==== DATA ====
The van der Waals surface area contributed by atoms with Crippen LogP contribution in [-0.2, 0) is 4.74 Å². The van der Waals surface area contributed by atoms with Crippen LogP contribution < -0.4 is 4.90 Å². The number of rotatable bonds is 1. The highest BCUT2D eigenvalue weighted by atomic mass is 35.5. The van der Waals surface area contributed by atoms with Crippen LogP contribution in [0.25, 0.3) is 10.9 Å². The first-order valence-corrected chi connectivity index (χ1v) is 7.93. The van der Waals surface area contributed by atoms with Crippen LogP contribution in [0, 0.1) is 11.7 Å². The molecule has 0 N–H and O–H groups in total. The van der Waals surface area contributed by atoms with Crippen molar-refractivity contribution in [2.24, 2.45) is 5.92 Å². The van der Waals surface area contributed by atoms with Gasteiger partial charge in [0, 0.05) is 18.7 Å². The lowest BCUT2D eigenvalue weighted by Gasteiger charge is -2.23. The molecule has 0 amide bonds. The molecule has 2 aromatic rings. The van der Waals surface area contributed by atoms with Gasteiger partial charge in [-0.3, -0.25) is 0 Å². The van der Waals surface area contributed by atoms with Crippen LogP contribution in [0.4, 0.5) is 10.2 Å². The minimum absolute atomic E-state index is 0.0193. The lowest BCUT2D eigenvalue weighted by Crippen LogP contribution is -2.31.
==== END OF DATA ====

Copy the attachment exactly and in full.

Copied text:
The van der Waals surface area contributed by atoms with Crippen LogP contribution in [-0.2, 0) is 4.74 Å². The van der Waals surface area contributed by atoms with Crippen LogP contribution < -0.4 is 4.90 Å². The number of rotatable bonds is 1. The highest BCUT2D eigenvalue weighted by atomic mass is 35.5. The van der Waals surface area contributed by atoms with Crippen LogP contribution in [0.25, 0.3) is 10.9 Å². The first-order valence-corrected chi connectivity index (χ1v) is 7.93. The van der Waals surface area contributed by atoms with Crippen LogP contribution in [0, 0.1) is 11.7 Å². The molecule has 0 N–H and O–H groups in total. The van der Waals surface area contributed by atoms with Crippen molar-refractivity contribution in [2.24, 2.45) is 5.92 Å². The van der Waals surface area contributed by atoms with Gasteiger partial charge in [0, 0.05) is 18.7 Å². The lowest BCUT2D eigenvalue weighted by Gasteiger charge is -2.23. The molecule has 0 amide bonds. The molecule has 2 aromatic rings. The van der Waals surface area contributed by atoms with Gasteiger partial charge in [-0.3, -0.25) is 0 Å². The van der Waals surface area contributed by atoms with Crippen LogP contribution in [0.4, 0.5) is 10.2 Å². The minimum absolute atomic E-state index is 0.0193. The lowest BCUT2D eigenvalue weighted by Crippen LogP contribution is -2.31.